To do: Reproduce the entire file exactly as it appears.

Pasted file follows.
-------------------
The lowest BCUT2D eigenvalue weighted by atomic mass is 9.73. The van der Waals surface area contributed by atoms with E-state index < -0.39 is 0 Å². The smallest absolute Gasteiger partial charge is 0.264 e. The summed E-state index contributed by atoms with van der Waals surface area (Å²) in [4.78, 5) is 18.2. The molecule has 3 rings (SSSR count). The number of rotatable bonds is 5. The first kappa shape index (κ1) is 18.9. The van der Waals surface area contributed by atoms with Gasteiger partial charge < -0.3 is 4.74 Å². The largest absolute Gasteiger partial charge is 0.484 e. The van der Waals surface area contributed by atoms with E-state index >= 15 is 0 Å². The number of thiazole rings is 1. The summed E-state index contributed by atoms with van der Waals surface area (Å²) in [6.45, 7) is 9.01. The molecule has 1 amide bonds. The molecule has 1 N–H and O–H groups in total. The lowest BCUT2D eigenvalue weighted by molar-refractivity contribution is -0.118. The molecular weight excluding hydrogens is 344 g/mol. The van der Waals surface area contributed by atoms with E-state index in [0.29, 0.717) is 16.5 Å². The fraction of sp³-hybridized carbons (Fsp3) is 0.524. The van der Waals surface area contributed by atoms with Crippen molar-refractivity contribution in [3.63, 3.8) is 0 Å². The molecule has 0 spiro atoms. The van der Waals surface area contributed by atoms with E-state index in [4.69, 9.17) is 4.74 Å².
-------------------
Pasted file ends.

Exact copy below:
The lowest BCUT2D eigenvalue weighted by atomic mass is 9.73. The van der Waals surface area contributed by atoms with E-state index < -0.39 is 0 Å². The smallest absolute Gasteiger partial charge is 0.264 e. The summed E-state index contributed by atoms with van der Waals surface area (Å²) in [4.78, 5) is 18.2. The molecule has 3 rings (SSSR count). The number of rotatable bonds is 5. The first kappa shape index (κ1) is 18.9. The van der Waals surface area contributed by atoms with Gasteiger partial charge < -0.3 is 4.74 Å². The largest absolute Gasteiger partial charge is 0.484 e. The van der Waals surface area contributed by atoms with E-state index >= 15 is 0 Å². The number of thiazole rings is 1. The summed E-state index contributed by atoms with van der Waals surface area (Å²) in [6.45, 7) is 9.01. The molecule has 1 amide bonds. The molecule has 1 N–H and O–H groups in total. The lowest BCUT2D eigenvalue weighted by molar-refractivity contribution is -0.118. The molecular weight excluding hydrogens is 344 g/mol. The van der Waals surface area contributed by atoms with E-state index in [0.29, 0.717) is 16.5 Å². The fraction of sp³-hybridized carbons (Fsp3) is 0.524. The van der Waals surface area contributed by atoms with Crippen molar-refractivity contribution in [3.63, 3.8) is 0 Å². The molecule has 0 spiro atoms. The van der Waals surface area contributed by atoms with E-state index in [4.69, 9.17) is 4.74 Å².